The insects feed on pine and spruce as well as many other conifers.
This insect seldom bothers landscapes because this insect primarily attacks younger trees with trunks from one to four inches in diameter. The adult chews small holes in the bark of small twigs and branches. Bark may fall away in the chewed areas. On large trees the chewing is usually near the end of branches. Needles and shoot beyond the chewed area often die, leaving reddish dead tips, which is considered unsightly. In Illinois, this insect appears to be more common insandy soils.
The adults feed at night and hide in the leaf litter during daylight. They overwinter as adults and emerge from late April to June, depending on location. Adults may survive more than one "season" (fall through the following fall). It is not uncommon that they survive two "seasons. Adults lay their eggs under the bark just above and below the soil line of live trees. The larvae feed under the bark at and below the soil line on living trees, causing the tree foliage to yellow and die. They emerge in the fall after pupating in the soil near the trees.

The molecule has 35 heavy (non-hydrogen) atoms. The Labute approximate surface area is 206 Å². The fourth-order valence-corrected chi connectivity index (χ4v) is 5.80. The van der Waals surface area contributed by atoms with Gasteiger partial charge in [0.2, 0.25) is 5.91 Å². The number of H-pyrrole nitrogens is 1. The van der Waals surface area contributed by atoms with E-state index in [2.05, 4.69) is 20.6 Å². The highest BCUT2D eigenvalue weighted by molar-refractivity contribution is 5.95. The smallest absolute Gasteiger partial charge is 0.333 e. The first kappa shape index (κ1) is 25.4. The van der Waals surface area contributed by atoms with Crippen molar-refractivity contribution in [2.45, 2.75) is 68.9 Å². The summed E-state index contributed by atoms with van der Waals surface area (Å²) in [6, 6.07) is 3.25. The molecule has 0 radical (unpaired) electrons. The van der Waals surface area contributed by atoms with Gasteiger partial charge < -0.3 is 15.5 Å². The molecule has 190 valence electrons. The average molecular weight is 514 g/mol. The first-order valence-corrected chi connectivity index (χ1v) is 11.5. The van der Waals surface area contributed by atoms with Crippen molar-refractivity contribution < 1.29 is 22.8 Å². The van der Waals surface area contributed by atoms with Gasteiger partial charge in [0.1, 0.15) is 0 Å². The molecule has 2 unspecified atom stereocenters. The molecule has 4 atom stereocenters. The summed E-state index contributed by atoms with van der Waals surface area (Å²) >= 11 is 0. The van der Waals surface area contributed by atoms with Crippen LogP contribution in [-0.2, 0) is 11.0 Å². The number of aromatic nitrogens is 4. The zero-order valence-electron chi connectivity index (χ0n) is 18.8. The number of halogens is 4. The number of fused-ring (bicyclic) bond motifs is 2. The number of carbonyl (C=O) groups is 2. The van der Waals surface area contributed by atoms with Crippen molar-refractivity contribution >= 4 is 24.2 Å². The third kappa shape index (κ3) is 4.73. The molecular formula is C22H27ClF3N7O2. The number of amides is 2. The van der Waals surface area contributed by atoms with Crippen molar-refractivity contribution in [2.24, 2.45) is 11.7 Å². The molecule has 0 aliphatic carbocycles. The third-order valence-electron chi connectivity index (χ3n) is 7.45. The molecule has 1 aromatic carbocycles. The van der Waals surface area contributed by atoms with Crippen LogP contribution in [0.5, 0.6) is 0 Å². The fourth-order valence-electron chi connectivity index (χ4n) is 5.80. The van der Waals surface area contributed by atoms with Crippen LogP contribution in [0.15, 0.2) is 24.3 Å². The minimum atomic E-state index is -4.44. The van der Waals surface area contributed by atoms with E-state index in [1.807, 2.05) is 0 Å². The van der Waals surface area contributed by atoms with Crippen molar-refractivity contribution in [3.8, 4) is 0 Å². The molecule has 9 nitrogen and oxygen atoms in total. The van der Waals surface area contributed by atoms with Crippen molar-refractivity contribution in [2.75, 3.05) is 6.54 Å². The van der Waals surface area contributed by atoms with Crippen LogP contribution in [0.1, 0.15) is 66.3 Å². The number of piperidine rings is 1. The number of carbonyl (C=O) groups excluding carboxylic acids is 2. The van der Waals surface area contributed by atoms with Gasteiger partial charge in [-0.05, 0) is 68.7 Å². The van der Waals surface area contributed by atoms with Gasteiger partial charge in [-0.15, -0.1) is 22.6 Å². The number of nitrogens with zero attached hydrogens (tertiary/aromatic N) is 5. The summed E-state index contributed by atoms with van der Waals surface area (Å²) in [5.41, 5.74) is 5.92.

Spray base of tree with a recommended insecticide in mid May and mid August. Remove debris from around the trunk before spraying.